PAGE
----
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Pol Arch Med Wewn. 2008 Jun;118(6):368-72.

Can a physician refuse to help a patient? American perspective.

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University of Vermont, Burlington, VT 05401, USA.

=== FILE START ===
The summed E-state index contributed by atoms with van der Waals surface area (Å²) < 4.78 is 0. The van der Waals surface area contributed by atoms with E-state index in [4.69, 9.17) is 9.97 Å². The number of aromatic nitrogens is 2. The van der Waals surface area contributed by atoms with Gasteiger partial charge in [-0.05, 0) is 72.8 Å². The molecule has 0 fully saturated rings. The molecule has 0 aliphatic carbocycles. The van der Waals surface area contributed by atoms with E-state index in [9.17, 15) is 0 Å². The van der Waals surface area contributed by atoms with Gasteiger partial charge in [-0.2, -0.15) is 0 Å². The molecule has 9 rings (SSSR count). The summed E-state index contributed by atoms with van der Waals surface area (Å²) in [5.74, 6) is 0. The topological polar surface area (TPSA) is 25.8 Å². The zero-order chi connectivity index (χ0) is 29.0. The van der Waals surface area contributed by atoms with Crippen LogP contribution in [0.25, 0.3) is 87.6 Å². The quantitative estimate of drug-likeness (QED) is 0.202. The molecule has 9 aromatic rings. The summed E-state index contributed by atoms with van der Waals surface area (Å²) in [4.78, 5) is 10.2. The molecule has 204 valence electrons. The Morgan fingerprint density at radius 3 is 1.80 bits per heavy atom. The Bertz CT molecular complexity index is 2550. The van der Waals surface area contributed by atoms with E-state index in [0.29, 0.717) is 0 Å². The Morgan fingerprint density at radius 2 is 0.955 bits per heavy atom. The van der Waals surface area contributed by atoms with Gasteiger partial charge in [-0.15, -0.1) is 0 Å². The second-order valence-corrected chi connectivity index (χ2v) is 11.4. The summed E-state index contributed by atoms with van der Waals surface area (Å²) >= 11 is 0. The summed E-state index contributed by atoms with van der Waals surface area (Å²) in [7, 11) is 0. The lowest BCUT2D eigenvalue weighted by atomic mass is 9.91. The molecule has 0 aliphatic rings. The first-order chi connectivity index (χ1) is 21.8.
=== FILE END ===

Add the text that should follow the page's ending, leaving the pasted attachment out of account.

Refusal to help means for most people declining to accept the duty to treat. The reasons for refusing to help and how we think about these reasons from an ethical and professional viewpoint are outlined by considering ethical principles, an historical perspective, the law, societal contracts, medicine as a moral enterprise, professional codes, a physician's personal beliefs, reasons for refusing to help and physician discretion. Refusing to help a patient is not consistent with the ethical principle of beneficence, the concept of the primacy of patient welfare or the obligation of the profession to care for the sick. However duty to treat should not be exploited by institutions or place physicians in circumstances that they consider morally, psychologically or physically unacceptable. Following the principle of distributive justice, physicians are obligated to participate in the public debate to ensure that all patients have their needs met by developing or improving health care systems and addressing the new ethical questions that are likely to be generated.

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